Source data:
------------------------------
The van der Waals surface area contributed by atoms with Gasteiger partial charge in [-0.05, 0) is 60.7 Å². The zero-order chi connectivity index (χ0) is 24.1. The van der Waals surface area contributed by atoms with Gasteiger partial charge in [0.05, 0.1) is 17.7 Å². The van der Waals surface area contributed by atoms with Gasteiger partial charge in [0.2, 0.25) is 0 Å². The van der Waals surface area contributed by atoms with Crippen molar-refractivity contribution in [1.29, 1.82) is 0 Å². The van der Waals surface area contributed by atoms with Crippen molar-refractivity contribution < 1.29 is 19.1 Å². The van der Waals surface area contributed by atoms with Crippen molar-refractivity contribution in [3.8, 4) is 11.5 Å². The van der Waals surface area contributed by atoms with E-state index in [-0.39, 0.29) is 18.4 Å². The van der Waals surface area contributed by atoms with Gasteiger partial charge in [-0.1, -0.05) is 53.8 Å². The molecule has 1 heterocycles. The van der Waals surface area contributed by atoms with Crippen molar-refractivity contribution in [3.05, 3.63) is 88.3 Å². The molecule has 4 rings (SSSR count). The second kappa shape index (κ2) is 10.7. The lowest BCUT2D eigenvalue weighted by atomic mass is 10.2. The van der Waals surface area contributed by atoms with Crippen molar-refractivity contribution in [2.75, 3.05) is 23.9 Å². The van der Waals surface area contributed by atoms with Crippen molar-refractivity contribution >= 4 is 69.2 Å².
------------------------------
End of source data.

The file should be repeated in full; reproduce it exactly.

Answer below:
The van der Waals surface area contributed by atoms with Gasteiger partial charge in [-0.05, 0) is 60.7 Å². The zero-order chi connectivity index (χ0) is 24.1. The van der Waals surface area contributed by atoms with Gasteiger partial charge in [0.05, 0.1) is 17.7 Å². The van der Waals surface area contributed by atoms with Gasteiger partial charge in [0.2, 0.25) is 0 Å². The van der Waals surface area contributed by atoms with Crippen molar-refractivity contribution in [1.29, 1.82) is 0 Å². The van der Waals surface area contributed by atoms with Crippen molar-refractivity contribution < 1.29 is 19.1 Å². The van der Waals surface area contributed by atoms with Crippen molar-refractivity contribution in [3.8, 4) is 11.5 Å². The van der Waals surface area contributed by atoms with E-state index in [-0.39, 0.29) is 18.4 Å². The van der Waals surface area contributed by atoms with Gasteiger partial charge in [-0.1, -0.05) is 53.8 Å². The molecule has 1 heterocycles. The van der Waals surface area contributed by atoms with Crippen molar-refractivity contribution in [3.05, 3.63) is 88.3 Å². The molecule has 4 rings (SSSR count). The second kappa shape index (κ2) is 10.7. The lowest BCUT2D eigenvalue weighted by atomic mass is 10.2. The van der Waals surface area contributed by atoms with Crippen molar-refractivity contribution in [2.75, 3.05) is 23.9 Å². The van der Waals surface area contributed by atoms with Crippen molar-refractivity contribution >= 4 is 69.2 Å².